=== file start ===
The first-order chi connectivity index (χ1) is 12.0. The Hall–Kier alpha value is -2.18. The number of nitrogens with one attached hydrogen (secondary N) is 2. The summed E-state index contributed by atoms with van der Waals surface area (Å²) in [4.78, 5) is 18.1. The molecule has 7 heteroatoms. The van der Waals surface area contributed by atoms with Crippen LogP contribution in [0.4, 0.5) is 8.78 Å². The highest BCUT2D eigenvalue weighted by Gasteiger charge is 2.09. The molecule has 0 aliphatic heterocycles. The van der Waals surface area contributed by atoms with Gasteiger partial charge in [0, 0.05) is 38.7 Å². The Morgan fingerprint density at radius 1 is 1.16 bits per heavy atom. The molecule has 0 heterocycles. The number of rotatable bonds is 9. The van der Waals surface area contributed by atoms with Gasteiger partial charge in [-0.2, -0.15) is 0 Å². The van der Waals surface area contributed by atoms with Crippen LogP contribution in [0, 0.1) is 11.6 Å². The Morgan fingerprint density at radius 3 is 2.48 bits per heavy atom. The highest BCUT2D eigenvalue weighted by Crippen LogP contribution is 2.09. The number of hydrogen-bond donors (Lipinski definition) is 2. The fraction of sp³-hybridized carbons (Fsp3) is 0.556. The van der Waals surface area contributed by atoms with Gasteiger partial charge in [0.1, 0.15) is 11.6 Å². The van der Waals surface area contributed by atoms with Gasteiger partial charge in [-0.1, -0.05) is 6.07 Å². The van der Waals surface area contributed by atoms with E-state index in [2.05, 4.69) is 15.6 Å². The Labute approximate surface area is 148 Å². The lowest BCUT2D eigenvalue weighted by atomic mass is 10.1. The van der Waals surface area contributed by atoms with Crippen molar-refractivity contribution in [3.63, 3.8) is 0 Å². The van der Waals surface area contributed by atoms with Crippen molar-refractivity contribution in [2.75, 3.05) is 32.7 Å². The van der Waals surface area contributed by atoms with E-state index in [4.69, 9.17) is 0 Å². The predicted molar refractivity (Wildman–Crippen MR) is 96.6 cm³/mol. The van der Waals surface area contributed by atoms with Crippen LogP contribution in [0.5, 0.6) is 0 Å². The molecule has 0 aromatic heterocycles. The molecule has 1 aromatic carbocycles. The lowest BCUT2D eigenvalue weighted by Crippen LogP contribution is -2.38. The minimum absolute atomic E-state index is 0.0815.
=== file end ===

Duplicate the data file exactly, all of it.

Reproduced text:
The first-order chi connectivity index (χ1) is 12.0. The Hall–Kier alpha value is -2.18. The number of nitrogens with one attached hydrogen (secondary N) is 2. The summed E-state index contributed by atoms with van der Waals surface area (Å²) in [4.78, 5) is 18.1. The molecule has 7 heteroatoms. The van der Waals surface area contributed by atoms with Crippen LogP contribution in [0.4, 0.5) is 8.78 Å². The highest BCUT2D eigenvalue weighted by Gasteiger charge is 2.09. The molecule has 0 aliphatic heterocycles. The van der Waals surface area contributed by atoms with Gasteiger partial charge in [0, 0.05) is 38.7 Å². The Morgan fingerprint density at radius 1 is 1.16 bits per heavy atom. The molecule has 0 heterocycles. The number of rotatable bonds is 9. The van der Waals surface area contributed by atoms with Gasteiger partial charge in [-0.2, -0.15) is 0 Å². The van der Waals surface area contributed by atoms with Crippen LogP contribution in [0, 0.1) is 11.6 Å². The Morgan fingerprint density at radius 3 is 2.48 bits per heavy atom. The highest BCUT2D eigenvalue weighted by Crippen LogP contribution is 2.09. The number of hydrogen-bond donors (Lipinski definition) is 2. The fraction of sp³-hybridized carbons (Fsp3) is 0.556. The van der Waals surface area contributed by atoms with Gasteiger partial charge in [0.1, 0.15) is 11.6 Å². The van der Waals surface area contributed by atoms with Gasteiger partial charge in [-0.1, -0.05) is 6.07 Å². The van der Waals surface area contributed by atoms with E-state index in [2.05, 4.69) is 15.6 Å². The Labute approximate surface area is 148 Å². The lowest BCUT2D eigenvalue weighted by atomic mass is 10.1. The van der Waals surface area contributed by atoms with Crippen molar-refractivity contribution in [3.63, 3.8) is 0 Å². The van der Waals surface area contributed by atoms with Crippen molar-refractivity contribution in [2.75, 3.05) is 32.7 Å². The van der Waals surface area contributed by atoms with E-state index in [4.69, 9.17) is 0 Å². The predicted molar refractivity (Wildman–Crippen MR) is 96.6 cm³/mol. The van der Waals surface area contributed by atoms with Crippen LogP contribution in [0.5, 0.6) is 0 Å². The molecule has 0 aromatic heterocycles. The molecule has 1 aromatic carbocycles. The lowest BCUT2D eigenvalue weighted by Crippen LogP contribution is -2.38. The minimum absolute atomic E-state index is 0.0815.